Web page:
Figure: Relationship between support for Vladimir Putin and propensity to vote for Italian parties
Note: The parties shown in the figure are Fratelli d’Italia (FdI), Lega, the Five Star Movement (M5S) and the Democratic Party (PD).
The main results of our analysis are shown in the figure above. Although Meloni adopted a more critical stance toward Putin in the leadup to the 2022 Italian election, this does not appear to have alienated her voters, who we found were among the most pro-Putin of the Italian electorate. The picture is less clear cut for the Lega. Despite the party’s leader, Matteo Salvini, being more outwardly pro-Putin than Meloni, we found that Lega voters were less appreciative of Putin than would be expected.
An interesting finding from our analysis is that there is no relationship between support for Putin and likelihood of voting for the populist Five Star Movement. This is additional evidence that the Five Star Movement is a catch-all party in the sense that it mobilises discontented voters from across the political spectrum. The party adopts ambiguous positions on substantive issues such as citizenship, minority rights, and European integration, which has led some scholars to conclude that it constitutes a “populism without host ideologies”.
As expected, social conservatism, with its traditional outlook on society and politics, is positively associated with a favourable evaluation of Putin. However, having a pessimistic outlook for the future had a much weaker relationship with support for Putin. This is likely the effect of many other sources that could fuel pessimism, such as the deterioration of the natural environment, depletion of natural resources, democratic backsliding, and high levels of socio-economic equality to name a few. Although we did not find strong evidence for our second hypothesis, all the effects were in the expected direction.
Positive and negative evaluations of Putin seem to be closely associated with how Italians view the world around them. If we include respondents’ evaluation of European integration and their perception of the threat posed by Russia, then the explanatory value of our model substantially increases. This suggests that despite Russia’s military aggression against Ukraine, many Putin supporters do not perceive Russia to be a threat to their own security.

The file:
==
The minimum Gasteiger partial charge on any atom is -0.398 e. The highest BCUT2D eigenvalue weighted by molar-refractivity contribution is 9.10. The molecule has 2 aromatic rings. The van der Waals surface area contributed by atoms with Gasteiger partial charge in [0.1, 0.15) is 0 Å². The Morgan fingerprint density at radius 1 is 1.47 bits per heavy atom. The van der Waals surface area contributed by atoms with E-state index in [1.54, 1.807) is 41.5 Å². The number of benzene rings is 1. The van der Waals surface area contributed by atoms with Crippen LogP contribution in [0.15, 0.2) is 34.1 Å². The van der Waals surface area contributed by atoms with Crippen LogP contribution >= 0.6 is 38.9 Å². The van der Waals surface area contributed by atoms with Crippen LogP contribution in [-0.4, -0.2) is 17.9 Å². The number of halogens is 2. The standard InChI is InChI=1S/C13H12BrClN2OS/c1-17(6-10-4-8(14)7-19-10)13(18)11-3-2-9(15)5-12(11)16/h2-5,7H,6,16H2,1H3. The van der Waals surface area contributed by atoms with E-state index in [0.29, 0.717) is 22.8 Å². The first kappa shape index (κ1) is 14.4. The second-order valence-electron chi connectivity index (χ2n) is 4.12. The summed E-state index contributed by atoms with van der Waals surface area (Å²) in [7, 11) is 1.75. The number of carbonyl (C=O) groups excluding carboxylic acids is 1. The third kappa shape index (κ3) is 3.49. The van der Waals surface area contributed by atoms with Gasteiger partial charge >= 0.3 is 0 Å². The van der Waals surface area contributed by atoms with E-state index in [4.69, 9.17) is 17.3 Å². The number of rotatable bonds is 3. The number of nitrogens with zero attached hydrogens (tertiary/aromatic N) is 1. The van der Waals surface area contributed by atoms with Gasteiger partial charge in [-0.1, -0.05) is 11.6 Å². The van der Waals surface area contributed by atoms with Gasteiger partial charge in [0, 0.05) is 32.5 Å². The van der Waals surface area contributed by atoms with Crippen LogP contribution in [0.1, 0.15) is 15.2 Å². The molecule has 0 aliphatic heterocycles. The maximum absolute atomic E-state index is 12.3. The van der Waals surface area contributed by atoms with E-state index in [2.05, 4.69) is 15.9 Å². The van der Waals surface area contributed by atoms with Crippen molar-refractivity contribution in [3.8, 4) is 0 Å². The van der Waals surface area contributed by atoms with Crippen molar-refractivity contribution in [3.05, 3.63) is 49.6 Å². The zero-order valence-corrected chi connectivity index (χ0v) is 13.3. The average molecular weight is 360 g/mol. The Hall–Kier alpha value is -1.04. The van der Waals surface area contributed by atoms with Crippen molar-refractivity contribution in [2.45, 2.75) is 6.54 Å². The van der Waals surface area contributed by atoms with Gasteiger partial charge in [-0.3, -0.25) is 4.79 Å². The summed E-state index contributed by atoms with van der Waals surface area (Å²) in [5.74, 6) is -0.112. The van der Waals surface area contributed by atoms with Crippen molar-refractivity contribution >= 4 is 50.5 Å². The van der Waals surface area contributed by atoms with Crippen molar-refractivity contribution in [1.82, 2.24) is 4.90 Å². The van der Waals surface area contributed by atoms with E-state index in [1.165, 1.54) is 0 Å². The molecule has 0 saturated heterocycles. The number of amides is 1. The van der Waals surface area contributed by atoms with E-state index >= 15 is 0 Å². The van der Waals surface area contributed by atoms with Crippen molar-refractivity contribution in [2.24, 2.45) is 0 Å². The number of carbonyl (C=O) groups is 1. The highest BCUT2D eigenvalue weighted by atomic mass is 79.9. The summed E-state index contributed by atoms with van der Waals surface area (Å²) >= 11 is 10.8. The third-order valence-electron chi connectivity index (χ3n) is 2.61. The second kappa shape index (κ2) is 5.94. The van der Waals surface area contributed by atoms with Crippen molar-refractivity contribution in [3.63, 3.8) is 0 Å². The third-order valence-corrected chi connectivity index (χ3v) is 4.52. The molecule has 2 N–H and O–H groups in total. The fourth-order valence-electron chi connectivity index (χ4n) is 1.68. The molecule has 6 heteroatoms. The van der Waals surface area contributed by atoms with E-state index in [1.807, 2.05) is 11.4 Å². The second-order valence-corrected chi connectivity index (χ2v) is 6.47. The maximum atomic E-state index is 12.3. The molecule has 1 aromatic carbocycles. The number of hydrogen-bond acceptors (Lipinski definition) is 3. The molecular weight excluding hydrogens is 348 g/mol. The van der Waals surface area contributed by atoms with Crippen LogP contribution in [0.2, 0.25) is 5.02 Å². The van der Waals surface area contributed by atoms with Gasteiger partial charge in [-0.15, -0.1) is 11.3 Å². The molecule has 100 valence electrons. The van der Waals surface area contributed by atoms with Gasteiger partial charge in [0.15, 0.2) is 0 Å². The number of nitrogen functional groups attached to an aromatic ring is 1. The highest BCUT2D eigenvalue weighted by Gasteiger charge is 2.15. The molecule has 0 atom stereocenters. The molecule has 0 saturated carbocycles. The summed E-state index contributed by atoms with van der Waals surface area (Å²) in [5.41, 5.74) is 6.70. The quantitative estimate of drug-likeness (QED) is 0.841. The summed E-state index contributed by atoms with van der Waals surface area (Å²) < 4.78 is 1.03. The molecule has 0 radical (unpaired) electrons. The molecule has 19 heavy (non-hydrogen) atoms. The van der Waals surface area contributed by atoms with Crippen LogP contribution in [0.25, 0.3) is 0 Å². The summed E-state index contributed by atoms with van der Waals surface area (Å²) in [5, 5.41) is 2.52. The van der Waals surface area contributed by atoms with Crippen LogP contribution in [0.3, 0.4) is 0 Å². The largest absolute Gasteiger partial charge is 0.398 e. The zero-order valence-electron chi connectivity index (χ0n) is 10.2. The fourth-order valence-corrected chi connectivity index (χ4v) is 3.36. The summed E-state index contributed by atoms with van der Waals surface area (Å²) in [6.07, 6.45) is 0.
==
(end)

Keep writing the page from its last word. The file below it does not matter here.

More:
Many populist leaders, including Salvini, Marine Le Pen and Thierry Baudet, have argued that Putin is not a threat, but is instead merely correcting all that has ‘gone wrong’ in post-war Europe. This reflects opposition to the notion of an ‘ever closer supranational European Union’, which it is claimed poses a threat to European democracy.
For many, the fact that decision-making powers have been pooled at the EU level, while political legitimacy and accountability remain at the level of national parliaments, has resulted in a lack of transparency and an unresponsive model of politics dominated by technocratic bureaucracy. More extreme claims focus on alleged conspiracies to pursue the intentional destruction of nation states, cultural homogenisation and even ‘white genocide’ through the process of European integration.
Populists on the right like how Vladimir Putin is supposedly pushing back against this destruction of European culture and they are attracted to Putin’s – vague and unspecified – idea of a Europe that can be constructed through manifestations of a united national will. It is this mindset that explains why some voters can on the one hand reject the current political order while calling for a political project through which a unified European civilisation can be rescued from all its threats.
Note: The study on which this article is based is part of PRECEDE, a Volkswagen Stiftung funded project. The article gives the views of the authors, not the position of EUROPP – European Politics and Policy or the London School of Economics. Featured image credit: kremlin.ru
André Krouwel is an Associate Professor at the Vrije Universiteit Amsterdam and is founder and co-owner of Kieskompas (Election Compass).
Alberto Lopez Ortega is a Post-doctoral Research Fellow at the Vrije Universiteit Amsterdam.
Nicolò Cavallo is a Master’s student in Political Science at the Vrije University of Amsterdam. His previous studies include a Master’s degree in Middle Eastern Studies at the Catholic University of Milan.
© LSE 2022